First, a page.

West Point cadets "learn Islam" in radical mosque from Imam who criticises Iraq war and calls for Islamic governments
April 14, 2008
April 9, 2007
Cadets Learn Islam as Part of 'Winning the Peace'
by Wayne Woolley
The lights in a Jersey City mosque flickered at dawn and more than a dozen West Point cadets stirred in sleeping bags scattered across the prayer room.
As Imam Hussein Wahdan began the melodious call to prayer in Arabic, bearded men filed past the cadets, kneeled and then bowed to the floor to begin their morning worship.
The cadets -- who normally wake up to the sounds of freshmen barking out the time remaining until the troop formation -- had traveled 60 miles from their leafy campus. They might as well have been a world away.
"The timing of the wake-up was about right," said Cadet Brian Hughes, a senior who will be commanding a tank platoon, perhaps in Iraq or Afghanistan, within a few months. "Everything that happened after that was unlike anything I'd ever experienced."
That was the point. Hughes and his classmates came here for three days to be immersed in the religious and cultural life of one of the most ethnically diverse cities in America, the highlight of a semester-long course called "Winning the Peace."
The cadets met imams and observed prayers at mosques, a Hindu temple and an African-American church. They met leaders and young people from the city's Indian, Pakistani and Egyptian Coptic Christian communities.
The aim of the course and field trip is to give future Army lieutenants insight into cultures and religions that may be unfamiliar to them. It is part of a broad recognition by the U.S. military that wars in Iraq and Afghanistan have demonstrated that troops in the field must win the trust of the local people to have any hope of defeating an enemy hiding among them.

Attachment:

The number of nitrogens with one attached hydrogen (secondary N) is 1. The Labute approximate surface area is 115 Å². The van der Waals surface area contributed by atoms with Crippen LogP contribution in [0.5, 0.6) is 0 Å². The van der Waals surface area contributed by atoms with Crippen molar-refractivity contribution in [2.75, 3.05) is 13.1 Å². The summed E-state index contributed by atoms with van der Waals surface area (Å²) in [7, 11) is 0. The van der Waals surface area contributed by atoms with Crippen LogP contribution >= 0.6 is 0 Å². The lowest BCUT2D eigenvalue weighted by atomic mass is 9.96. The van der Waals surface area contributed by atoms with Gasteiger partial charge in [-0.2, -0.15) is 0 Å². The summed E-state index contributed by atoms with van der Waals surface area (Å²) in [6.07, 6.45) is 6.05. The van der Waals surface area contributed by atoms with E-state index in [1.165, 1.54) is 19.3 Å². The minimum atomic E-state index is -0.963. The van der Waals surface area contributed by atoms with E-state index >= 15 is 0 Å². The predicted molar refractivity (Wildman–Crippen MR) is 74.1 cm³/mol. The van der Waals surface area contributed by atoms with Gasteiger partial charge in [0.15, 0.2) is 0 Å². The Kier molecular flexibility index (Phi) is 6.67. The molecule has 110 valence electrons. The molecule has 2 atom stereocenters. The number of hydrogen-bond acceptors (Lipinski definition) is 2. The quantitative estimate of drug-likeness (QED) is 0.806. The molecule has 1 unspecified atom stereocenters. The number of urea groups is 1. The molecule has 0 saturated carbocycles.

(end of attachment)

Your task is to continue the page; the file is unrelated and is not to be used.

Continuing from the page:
"While our technological superiority and professionalism make us the greatest Army the world has ever known, this does not necessarily translate into success in stability, security, transition, reconstruction or peace operations," the course syllabus reads. "This course aims to fill that gap."
The course, which is an elective, was first offered in 2003.
Although the launch of Winning the Peace coincided with the beginning of the Iraq war, the idea came from a West Point instructor who had just returned from a humanitarian exercise in Haiti and saw a vast culture gap between the soldiers and the people they were trying to help.
Col. Cindy Jebb, the deputy head of West Point's department of social sciences, said the Army is trying to send a message to its future officers that they will lead troops into many kinds of battles. All West Point cadets receive commissions as Army 2nd lieutenants upon graduation.
"In the 1990s, we as an Army went through a kind of schizophrenia. Are we war fighters? Or are we peacekeepers?" Jebb said. "It's clear right now that we're both."
Although the Iraq war was not the genesis for the course, it's a major focus of the coursework now, said Maj. Stephanie Ahern, the instructor.